Image for “Charting your course using the “Lifeboat Process””, Finding Your Bliss

Doing the inner work that can help us chart our own course professionally (rather than having our path dictated to us by outside forces) has become vital during the pandemic.

The skills many of us have depended on to achieve our personal goals and realize our professional ambitions when it’s “business as usual” are not the same skills we need to address the unprecedented change and disruption we’re facing today.

As a career coach, I help people from all walks of life clarify what’s most important to them, and I support their efforts to invest their priceless resources of time and energy in a way that reflects these genuine priorities.

We are living in a period of historic change in which one simple fact unites us: We all have more questions than answers.

Thus, I know that my job isn’t to get clients to listen to me. My job is to help them develop the confidence they need to trust their own decision-making process — particularly under pressure.

My work creating the “Lifeboat Process” stems from the simple fact that, at a human level, we all have a lot to learn from survivors of the Titanic (or any disaster) as we grapple with unexpected change.

One of these lessons is how vital it is to make a shift from the “self-help” mindset, where we’re focused on our individual concerns and advancement, to the “us-help” mindset, where we balance our personal goals with a commitment to the greater good.

My delightful conversation with Judy on the Finding Your Bliss podcast models the spirit of “us-help” in action, and I hope you will get a chance to listen.

Judy guided me through a discussion of what led me to write my new book Lifeboat: Navigating Unexpected Career Change and Disruption, which launches on 4 August 2020.

Aboard the Titanic, people from all walks of life were plunged into a situation that they couldn’t have imagined in their wildest dreams. The timeless lessons we can all glean from the Titanic story relate to how crisis affects people — how they see themselves, how they interact with one another, and how they respond as a group when faced with abrupt and potentially catastrophic change.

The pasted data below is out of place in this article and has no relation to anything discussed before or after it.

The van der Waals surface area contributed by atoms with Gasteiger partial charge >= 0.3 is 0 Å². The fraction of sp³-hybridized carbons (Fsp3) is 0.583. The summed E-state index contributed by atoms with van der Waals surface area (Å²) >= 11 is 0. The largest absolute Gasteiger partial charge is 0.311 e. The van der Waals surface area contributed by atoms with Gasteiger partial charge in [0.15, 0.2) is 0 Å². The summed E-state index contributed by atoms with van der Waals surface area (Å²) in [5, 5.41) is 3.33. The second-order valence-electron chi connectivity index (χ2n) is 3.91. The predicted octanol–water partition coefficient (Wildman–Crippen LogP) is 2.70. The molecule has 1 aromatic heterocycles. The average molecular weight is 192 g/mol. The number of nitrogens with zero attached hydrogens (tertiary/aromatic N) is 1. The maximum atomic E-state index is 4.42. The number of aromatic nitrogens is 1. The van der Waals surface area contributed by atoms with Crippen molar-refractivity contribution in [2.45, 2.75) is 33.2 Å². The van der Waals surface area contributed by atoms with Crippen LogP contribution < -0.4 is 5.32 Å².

These lessons impact every facet of our lives — from setting boundaries in our home so we can stay focused on our jobs, to negotiating conflict on the job in a way that fortifies our personal integrity rather than diminishing it.

The stories of Titanic survivors prompt us to wonder:

  • How bad will this get?
  • Who can I trust to help me survive?
  • How will experiencing this challenge change me?

Much like the passengers on the Titanic, we are experiencing a situation in which the currents of change in our personal and professional lives are running together and creating new beginnings for us all.

Like it was for the Titanic passengers, we can’t be sure how long it will take for help to arrive. The “Lifeboat Process” is designed to help us all evolve beyond limiting beliefs, and to cultivate the emotional resilience to go the distance, using the lessons at the heart of our current challenges as a catalyst for personal transformation.

The “Lifeboat Process” teaches us that whatever we accomplish in our lives and careers, none of us do it alone.

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